The first memoir from the idiosyncratic novelist, who claims that if “it doesn’t read like a normal memoir, that may be because I haven’t exactly led what most normal people would consider a normal life.”
Indeed. The narrative—comprised of a series of vignettes from various points in the author’s eventful life and appropriately spiked with deliciously mischievous language and philosophical musings—may be “somewhat subject to the effects of mnemonic erosion,” but it is piquant and intriguing nonetheless. In roughly chronological order, Robbins (B Is for Beer, 2009, etc.) covers his childhood in Blowing Rock, N.C.; his move to and residence in Richmond, Va., in which he discovered and thrived in the one enclave in town not considered ultraconservative; his time at Hargrave Military Academy and two years at Washington and Lee; his experiences in the Air Force as a meteorologist in Korea and at Strategic Air Command in Nebraska; his post at the Richmond Times-Dispatch; his move to Seattle and eventual assumption of the position of arts critic at the Seattle Times; and his brush with the FBI, who thought he might have been the Unabomber. As can be expected from Robbins, each short section is subject to digressions and thoughtful pauses, only a few of which linger a bit too long. His chronicle of the writing and publication of Another Roadside Attraction (1971) does not occur until nearly halfway through the book, and the author glides through the rest of his oeuvre (Still Life with Woodpecker, Jitterbug Perfume et al.) with less reflection. Most readers, even die-hard Robbins fans, won’t mind, however. They will enjoy this peek into the intelligently goofy and always fertile mind of this inventive writer, who riffs on everything from women and drugs to the publishing industry, conceptions of spirituality and the countless culinary wonders of kimchi.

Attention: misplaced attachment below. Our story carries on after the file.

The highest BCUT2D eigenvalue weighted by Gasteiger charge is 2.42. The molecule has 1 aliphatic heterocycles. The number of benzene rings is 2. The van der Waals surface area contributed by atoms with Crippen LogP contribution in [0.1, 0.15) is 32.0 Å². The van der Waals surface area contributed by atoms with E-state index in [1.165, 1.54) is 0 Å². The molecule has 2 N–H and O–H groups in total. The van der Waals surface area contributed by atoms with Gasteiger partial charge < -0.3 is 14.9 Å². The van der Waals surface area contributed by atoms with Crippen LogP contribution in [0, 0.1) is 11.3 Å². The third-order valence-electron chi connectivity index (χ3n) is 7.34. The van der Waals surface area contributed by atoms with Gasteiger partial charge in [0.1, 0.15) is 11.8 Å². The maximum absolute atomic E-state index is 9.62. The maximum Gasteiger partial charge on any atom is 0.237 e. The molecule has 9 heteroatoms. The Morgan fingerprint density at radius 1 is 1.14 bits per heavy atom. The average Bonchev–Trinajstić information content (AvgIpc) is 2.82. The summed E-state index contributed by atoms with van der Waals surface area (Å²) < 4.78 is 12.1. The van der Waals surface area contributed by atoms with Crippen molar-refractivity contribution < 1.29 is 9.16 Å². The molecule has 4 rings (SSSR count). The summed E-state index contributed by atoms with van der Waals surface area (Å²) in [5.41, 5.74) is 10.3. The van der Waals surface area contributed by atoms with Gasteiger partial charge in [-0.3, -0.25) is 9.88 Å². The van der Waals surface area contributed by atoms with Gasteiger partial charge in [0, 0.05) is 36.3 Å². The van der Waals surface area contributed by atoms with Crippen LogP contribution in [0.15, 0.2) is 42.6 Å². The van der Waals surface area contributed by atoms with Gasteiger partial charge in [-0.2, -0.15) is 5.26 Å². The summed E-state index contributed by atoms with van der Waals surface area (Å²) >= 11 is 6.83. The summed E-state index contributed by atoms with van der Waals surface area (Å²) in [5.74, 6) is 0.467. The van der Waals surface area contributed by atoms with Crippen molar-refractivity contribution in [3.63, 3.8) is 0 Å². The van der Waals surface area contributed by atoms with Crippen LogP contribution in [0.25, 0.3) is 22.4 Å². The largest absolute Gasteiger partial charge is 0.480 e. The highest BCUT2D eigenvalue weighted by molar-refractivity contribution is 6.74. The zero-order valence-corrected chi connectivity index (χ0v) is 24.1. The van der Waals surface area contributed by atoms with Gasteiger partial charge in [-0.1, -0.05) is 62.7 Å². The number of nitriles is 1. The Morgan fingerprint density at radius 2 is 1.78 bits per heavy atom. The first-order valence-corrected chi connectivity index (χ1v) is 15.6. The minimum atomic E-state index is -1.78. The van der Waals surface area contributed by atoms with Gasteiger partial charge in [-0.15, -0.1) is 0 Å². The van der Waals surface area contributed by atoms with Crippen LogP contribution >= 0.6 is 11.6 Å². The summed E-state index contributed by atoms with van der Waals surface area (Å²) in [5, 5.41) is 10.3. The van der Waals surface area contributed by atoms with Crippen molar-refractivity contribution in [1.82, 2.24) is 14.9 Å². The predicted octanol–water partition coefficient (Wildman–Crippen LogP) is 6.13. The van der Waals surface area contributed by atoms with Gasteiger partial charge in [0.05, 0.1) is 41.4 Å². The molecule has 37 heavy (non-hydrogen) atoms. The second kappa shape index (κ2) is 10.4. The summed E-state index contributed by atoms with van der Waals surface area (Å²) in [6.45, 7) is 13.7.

The author’s detractors will likely find fault, but this is a fitting cap to a sui generis career, equally satisfying in short installments or read straight through.